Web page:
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Bits of History - from the Big Bang to Now von Jounge, Dick de (eBook)

  • Erscheinungsdatum: 13.09.2016
  • Verlag: Books on Demand
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Bits of History - from the Big Bang to Now

The universe has intrigued mankind throughout the ages, and in this book the author gives an account of inventions, discoveries, and more, which have contributed to our understanding of the universe. The history of humanity is just a small parenthesis in a universal perspective, but the historical milestones that have paved the way to what we now know is interesting reading, and the book offers a repetition of much of what we learned in school. But what will happen with the universe in the future. There is room for speculation, and the author contributes with interesting views.

Dick de Jounge, has an MS in Mechanical Engineering and has worked many years in Swedish industry, and 25 years as self-employed in the United States. He has published the books "Dear Grandkids, the Future is Yours", "Framtiden tillhör våra barn och barnbarn", and 'Lite historia - från Big Bang till Higgs'. This book is an expanded translation of the last one.

Produktinformationen

    Format: ePUB
    Kopierschutz: none
    Seitenzahl: 220
    Erscheinungsdatum: 13.09.2016
    Sprache: Englisch
    ISBN: 9789175695853
    Verlag: Books on Demand
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Bits of History - from the Big Bang to Now

HISTORY OF RADIO AND TELEVISION

Few inventions have had as much impact on contemporary society as radio and television. However, neither radio nor television were invented by a single inventor, instead many people working together and alone over the years contributed to the evolution of radio and television.

Heinrich Rudolf Hertz (1857 - 1894) was a German physicist who first conclusively proved the existence of electromagnetic waves theorized by James Clerk Maxwell's electromagnetic theory of light. Hertz proved the theory by engineering instruments to transmit and receive radio pulses using experimental procedures that ruled out all other known wireless phenomena. He laid the groundwork for the vacuum tube, which became the foundation for the future development of radio, telephone, telegraph, and even television. He was one of the first people to demonstrate the existence of electric waves.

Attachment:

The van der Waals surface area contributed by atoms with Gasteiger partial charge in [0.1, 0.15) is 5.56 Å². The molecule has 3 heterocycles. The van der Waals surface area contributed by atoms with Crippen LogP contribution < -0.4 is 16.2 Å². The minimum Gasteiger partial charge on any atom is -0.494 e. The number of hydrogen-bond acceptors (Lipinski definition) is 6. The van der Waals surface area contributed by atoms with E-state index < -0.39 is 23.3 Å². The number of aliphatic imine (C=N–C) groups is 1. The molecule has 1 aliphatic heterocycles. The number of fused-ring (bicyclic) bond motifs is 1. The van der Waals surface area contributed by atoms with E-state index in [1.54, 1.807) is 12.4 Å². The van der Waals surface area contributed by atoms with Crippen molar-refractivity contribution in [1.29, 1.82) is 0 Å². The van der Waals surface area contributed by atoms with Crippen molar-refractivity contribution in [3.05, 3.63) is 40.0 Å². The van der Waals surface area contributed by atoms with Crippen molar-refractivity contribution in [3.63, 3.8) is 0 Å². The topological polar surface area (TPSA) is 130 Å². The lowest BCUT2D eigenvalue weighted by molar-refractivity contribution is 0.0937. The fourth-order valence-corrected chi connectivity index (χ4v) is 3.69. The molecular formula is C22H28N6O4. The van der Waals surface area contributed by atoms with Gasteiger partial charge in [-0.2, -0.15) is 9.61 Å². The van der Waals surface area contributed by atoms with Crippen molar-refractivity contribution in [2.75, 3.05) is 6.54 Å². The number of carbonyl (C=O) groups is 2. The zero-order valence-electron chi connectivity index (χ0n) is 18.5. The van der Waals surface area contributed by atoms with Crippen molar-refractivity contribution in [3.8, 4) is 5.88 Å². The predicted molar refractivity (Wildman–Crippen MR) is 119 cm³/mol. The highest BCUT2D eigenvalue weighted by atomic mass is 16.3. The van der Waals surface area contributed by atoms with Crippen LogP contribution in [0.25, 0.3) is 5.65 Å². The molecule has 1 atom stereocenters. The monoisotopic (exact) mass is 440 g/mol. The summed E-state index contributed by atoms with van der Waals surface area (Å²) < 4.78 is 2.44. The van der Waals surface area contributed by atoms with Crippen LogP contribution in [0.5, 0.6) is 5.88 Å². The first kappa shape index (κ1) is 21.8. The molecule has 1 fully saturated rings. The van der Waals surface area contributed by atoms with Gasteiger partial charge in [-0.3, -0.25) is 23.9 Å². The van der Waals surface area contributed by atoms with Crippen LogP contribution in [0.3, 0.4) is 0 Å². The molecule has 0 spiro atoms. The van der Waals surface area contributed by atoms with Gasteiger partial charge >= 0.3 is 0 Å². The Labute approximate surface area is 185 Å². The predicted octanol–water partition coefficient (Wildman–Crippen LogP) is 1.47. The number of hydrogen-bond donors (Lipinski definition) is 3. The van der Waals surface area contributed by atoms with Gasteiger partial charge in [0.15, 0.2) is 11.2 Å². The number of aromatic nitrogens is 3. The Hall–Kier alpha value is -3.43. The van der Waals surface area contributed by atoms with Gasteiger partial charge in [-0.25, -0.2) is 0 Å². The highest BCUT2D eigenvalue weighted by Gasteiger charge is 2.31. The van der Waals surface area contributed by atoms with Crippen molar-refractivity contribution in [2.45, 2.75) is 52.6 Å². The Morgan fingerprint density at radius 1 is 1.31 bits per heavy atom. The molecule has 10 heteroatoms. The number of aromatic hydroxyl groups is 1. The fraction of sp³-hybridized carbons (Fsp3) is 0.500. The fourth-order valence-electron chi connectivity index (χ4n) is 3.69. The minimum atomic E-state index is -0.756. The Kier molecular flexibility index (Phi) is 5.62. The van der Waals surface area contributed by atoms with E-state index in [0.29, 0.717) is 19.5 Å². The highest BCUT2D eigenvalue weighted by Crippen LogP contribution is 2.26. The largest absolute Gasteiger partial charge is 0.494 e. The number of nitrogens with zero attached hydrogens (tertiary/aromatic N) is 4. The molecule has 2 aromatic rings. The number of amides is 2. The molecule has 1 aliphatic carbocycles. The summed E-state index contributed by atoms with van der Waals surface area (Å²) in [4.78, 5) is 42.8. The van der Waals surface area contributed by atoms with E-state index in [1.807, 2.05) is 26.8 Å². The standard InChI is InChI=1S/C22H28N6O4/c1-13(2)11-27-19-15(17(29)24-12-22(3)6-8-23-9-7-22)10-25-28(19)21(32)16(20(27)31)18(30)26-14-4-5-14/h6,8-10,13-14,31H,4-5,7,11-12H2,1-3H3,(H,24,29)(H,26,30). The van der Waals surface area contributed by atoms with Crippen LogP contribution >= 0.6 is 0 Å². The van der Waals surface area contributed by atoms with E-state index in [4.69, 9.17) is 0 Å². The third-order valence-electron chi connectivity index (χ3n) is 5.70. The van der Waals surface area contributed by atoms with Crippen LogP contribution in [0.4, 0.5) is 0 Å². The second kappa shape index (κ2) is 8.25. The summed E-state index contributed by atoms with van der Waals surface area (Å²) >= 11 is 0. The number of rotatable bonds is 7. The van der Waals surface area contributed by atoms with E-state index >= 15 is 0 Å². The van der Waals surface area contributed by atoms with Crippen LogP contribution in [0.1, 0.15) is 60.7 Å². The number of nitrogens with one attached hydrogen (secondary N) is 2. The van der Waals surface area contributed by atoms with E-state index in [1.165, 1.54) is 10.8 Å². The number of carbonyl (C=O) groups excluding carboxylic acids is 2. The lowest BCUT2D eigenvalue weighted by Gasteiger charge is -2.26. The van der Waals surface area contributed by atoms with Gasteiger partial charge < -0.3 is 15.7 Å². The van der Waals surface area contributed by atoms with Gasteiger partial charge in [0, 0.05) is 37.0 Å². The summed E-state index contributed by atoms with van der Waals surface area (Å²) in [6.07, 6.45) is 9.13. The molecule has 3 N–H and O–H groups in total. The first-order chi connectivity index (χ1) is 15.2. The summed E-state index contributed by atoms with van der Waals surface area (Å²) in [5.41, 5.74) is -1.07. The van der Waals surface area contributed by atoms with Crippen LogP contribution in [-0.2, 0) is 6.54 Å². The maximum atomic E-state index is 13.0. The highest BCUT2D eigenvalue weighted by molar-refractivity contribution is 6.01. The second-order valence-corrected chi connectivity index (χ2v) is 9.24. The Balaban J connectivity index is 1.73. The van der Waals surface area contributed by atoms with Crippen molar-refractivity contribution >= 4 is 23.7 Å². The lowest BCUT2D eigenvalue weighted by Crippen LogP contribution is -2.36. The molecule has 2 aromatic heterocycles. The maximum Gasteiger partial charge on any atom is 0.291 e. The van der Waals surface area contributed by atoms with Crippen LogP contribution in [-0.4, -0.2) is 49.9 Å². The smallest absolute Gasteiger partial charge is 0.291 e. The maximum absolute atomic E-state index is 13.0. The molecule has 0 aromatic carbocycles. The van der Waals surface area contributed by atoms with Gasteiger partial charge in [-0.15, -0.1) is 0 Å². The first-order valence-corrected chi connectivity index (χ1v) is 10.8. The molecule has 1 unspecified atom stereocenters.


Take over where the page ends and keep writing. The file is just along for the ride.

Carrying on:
The scientific SI unit of frequency - one per second - was named the "hertz" (Hz) in his honor.

Guglielmo Marconi (1874 - 1937) was an Italian inventor and electrical engineer who from the age of 21 mainly worked in England. He is known for his pioneering work on long-distance radio transmission and for his development of Marconi's law, and a radio telegraph system. He is often credited as the inventor of radio, and in 1904 The U.S. Patent Office reversed its decision, awarding Marconi a patent for the invention of radio.

Although the title "inventor of radio" is popularly attributed to Marconi, his was just the practical application of 80 years of scientific advancement in the field, including the predictions of Michael Faraday, the theoretical work of James Clerk Maxwell, and the experimental demonstrations of Heinrich Rudolf Hertz. In 1910, the first public radio broadcast was an experimental transmission of a live Metropolitan Opera House performance of several famous opera singers.

When it comes to television, early inventors attempted to build a mechanical television system that was invented in 1884 by the German technician and inventor Paul Nipkow (1860 - 1940) using a rotating-disc technology to transmit pictures over wire. Paul Nipkow was the first person to discover television's scanning principle, in which the light intensities of small portions of an image are successively analyzed and transmitted.

Other scientists attempted to build an electronic television system using a cathode ray tube developed independently in 1907 by the English inventor A.A. Campbell-Swinton (1863 - 1930) and Russian scientist Boris Rosing (1869 - 1933). Electronic television systems worked better and eventually replaced mechanical systems. They are based on the development of the cathode ray tube, which is the picture tube found in classical TV sets . Karl F. Braun (1850 - 1918) a German inventor and physicist invented the cathode ray tube oscilloscope (CRT) in 1897, which contributed significantly to the development of radio and television technology. Braun shared with Marconi the 1909 Nobel Prize in Physics "in recognition of their contributions to the development of wireless telegraphy."

Electronic television was first successfully demonstrated in San Francisco in 1927. The system was designed by Philo Taylor Farnsworth (1906 - 1971), a 21-year-old inventor who had lived in a house without electricity until he was 14. While still in high school, Farnsworth had begun to conceive of a system that could capture moving images in a form that could be coded onto radio waves and then transformed back into a picture on a screen. Boris Rosing in Russia had conducted some crude experiments in transmitting images 16 years before Farnsworth's first success. Farnsworth's invention, which scanned images with a beam of electrons, is the direct ancesto

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